Rib fractures were diagnosed by radiographic examination (chest radiographs and a computed tomography (CT) scan of the chest).

Patients incapable of oral ingestion because of multiple injuries and those who visited the hospital after 4 days or more after the injury were excluded from this study. Pregnant women and children younger than 15 years were excluded as well.

Patients were randomized into one of the 2 treatment groups using the envelope method before administration of medication. The patients allocated to the jidabokuippo group took granular type extract (TJ-89; Tsumura & Co., Tokyo, Japan), and concomitant consumption of only herbal medicines was permitted. The jidabokuippo consists of 7 herbs shown in Table 1. The three-dimensional high-performance liquid chromatography (HPLC) chart of the methanol solution of jidabokuippo is shown in Figure 1. Jidabokuippo preparation was obtained with 20 mL of methanol under ultrasonication for 30 min. The solution was filtered and submitted to HPLC analysis [18]. HPLC equipment was controlled with an HPLC pump (LC-10AD; Shimazu, Kyoto, Japan) using a TSK-GEL, ODS-80TS column (  nm), and elution was performed using solvents (A) 0.05 M ammonium acetate (AcONH4; pH, 3.6) and (B) acetonitrile (CH3CN). A linear gradient of 100% A and 0% B changing over 60 min to 0% A and 100% B was used. The flow rate was controlled with LC-10AD at 1.0 mL/min. The eluate from the column was monitored, and the three-dimensional data were processed with a diode array detector (SPD-M10A; Shimadzu, Kyoto, Japan).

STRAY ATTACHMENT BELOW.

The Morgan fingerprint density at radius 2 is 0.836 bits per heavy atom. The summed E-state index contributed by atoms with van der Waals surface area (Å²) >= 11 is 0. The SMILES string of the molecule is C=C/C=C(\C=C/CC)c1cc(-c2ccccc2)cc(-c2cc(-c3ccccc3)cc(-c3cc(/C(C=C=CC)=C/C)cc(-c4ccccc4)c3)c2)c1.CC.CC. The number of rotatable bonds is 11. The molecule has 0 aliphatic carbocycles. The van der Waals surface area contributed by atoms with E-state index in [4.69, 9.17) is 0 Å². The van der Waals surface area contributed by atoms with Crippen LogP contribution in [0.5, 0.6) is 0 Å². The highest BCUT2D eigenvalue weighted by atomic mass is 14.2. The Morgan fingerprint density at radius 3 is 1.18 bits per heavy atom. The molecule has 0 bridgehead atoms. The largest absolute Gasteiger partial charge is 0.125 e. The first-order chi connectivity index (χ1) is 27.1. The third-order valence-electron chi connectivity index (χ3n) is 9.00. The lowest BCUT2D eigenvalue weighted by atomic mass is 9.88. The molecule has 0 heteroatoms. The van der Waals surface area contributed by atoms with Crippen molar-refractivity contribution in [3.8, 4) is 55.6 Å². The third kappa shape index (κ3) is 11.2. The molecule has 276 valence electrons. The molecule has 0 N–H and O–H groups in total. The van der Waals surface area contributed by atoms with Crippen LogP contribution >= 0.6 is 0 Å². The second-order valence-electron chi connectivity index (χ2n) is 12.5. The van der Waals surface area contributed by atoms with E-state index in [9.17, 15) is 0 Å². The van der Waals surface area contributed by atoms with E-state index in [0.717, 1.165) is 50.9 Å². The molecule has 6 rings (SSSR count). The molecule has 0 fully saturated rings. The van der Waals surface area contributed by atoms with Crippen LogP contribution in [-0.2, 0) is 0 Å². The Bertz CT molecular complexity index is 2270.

tab1
Table 1: The 7 herbs that compose jidabokuippo and their dry weight/daily dose.
837958.fig.001
Figure 1: Three-dimensional high-performance liquid chromatography (HPLC) profile of jidabokuippo.

For patients allocated to the NSAIDs group, the type of NSAID used and the concomitant use of other drugs were decided by the attending physicians. The decision to discontinue treatment (for reasons such as poor responses, and adverse reactions) was assigned to the attending physician. Treatment was continued until the VAS score decreased to less than 50% of the initial score, and patients who prematurely discontinued were excluded from analysis.